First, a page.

(3) Rainfall over Mount Tai tends to start at 1600 LST in the afternoon and 0300 LST at night, and tends to end at 1800 and 0700 LST. In comparison, rainfall in the surrounding areas is prone to starting later in the afternoon and ending earlier at night. Regarding peak time, the nocturnal rainfall of Mount Tai tends to reach its peak 1 h earlier than it does in the surrounding area. According to the analysis of the asymmetry of the precipitation process, Mount Tai and its surrounding areas have roughly equivalent asymmetry in the afternoon rainfall. However, for nocturnal rainfall, Mount Tai shows more significant signs of asymmetry than the surrounding areas. The nocturnal and afternoon rainfall can be distinguished in terms of duration for both Mount Tai and its surrounding areas. Short duration precipitation tends to peak in the afternoon, and long duration precipitation tends to peak in the early morning. In addition, rainfall events on Mount Tai are generally longer lasting, especially in the early morning.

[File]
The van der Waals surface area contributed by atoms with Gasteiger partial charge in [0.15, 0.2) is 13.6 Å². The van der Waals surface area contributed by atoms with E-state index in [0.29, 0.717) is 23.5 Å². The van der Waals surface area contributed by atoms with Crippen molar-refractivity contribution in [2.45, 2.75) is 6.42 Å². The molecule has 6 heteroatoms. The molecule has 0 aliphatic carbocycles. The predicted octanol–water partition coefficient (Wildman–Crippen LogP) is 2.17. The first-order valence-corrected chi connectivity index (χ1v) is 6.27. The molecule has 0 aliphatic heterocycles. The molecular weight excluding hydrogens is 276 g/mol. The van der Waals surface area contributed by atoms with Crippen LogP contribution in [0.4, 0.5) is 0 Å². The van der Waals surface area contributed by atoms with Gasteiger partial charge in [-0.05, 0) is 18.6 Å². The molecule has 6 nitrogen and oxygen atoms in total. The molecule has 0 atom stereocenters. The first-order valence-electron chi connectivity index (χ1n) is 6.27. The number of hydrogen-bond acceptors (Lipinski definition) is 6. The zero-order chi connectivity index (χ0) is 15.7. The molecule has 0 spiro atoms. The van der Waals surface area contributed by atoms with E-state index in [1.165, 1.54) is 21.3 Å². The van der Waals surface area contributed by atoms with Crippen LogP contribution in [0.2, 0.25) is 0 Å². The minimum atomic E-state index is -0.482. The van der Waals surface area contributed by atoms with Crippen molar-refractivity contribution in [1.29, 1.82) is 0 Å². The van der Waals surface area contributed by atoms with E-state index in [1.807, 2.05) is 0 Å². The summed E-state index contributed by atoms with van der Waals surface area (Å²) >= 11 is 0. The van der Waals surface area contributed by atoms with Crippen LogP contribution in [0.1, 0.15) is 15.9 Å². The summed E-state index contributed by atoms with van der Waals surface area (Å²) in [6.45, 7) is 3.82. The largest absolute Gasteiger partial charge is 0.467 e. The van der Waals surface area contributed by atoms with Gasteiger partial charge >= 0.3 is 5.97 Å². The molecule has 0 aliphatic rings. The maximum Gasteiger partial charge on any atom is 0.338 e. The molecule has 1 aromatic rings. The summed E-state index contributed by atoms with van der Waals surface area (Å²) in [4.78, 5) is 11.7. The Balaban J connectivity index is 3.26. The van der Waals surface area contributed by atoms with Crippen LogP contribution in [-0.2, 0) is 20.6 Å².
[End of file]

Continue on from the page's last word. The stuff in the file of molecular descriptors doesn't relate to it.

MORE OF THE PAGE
This paper furthers our understanding of the precipitation characteristics of Mount Tai from multiple perspectives and reveals some scientific problems for further study. Differences in rainfall features observed between Mount Tai and the surrounding areas should be closely linked with its synoptic circulation. Among the conclusions we have drawn, the most significant difference between Mount Tai and its surroundings is that, the mountain has a remarkable enhancement effect on rainfall amount (higher than surroundings). Therefore, for the night and afternoon, we examined the differences in 850 hPa wind fields between moments at large and small enhancements based on hourly composite analysis. We consider the moment when hourly difference in rainfall amount between Mount Tai and surroundings is greater than 5 mm h−1 as the moment of large enhancement and the moment at which this value is greater than or equal to 0 and less than 0.5 mm h−1 as the moment of small enhancement. Figure 9 presents the preliminary statistical results of the wind field. All of the hours analyzed are the times that Mount Tai has rainfall. At night, when the difference of rainfall amount between the mountain and surrounding areas is not significant (Fig. 9c), compared to the wind field at hours with large rainfall enhancement (Fig. 9a), the proportion and wind speed of southwest winds decrease, and the frequency of other winds increases, especially southerly and southeast winds. In the afternoon, differences of winds between large and small rainfall enhancements are more obvious (Figs. 9b, d). Different from nocturnal situation, at moments when the rainfall enhancement is small in the afternoon, the south winds are replaced with southwest winds to become dominant with a frequency reaching up to 28%, followed by southwest winds. The proportion of southwesterly decreases to 18%, and its mean wind speed also reduces significantly (Fig. 9d). Therefore, in general, when the mountain has a large enhancement effect on rainfall, no matter in the afternoon or at night, the proportion of southwest winds is the highest and its mean wind speed is higher (Figs. 9a, b). However, by comparing these two conditions, we find that although the prevailing wind in the afternoon is still southwesterly, this comes with no absolute advantages due to the relatively higher proportion of southerly winds (Fig. 9b). These results indicate that when precipitation of Mount Tai is significantly enhanced, the corresponding wind field tends to be dominated by stronger southwesterly, while the wind field differs at night and in the afternoon.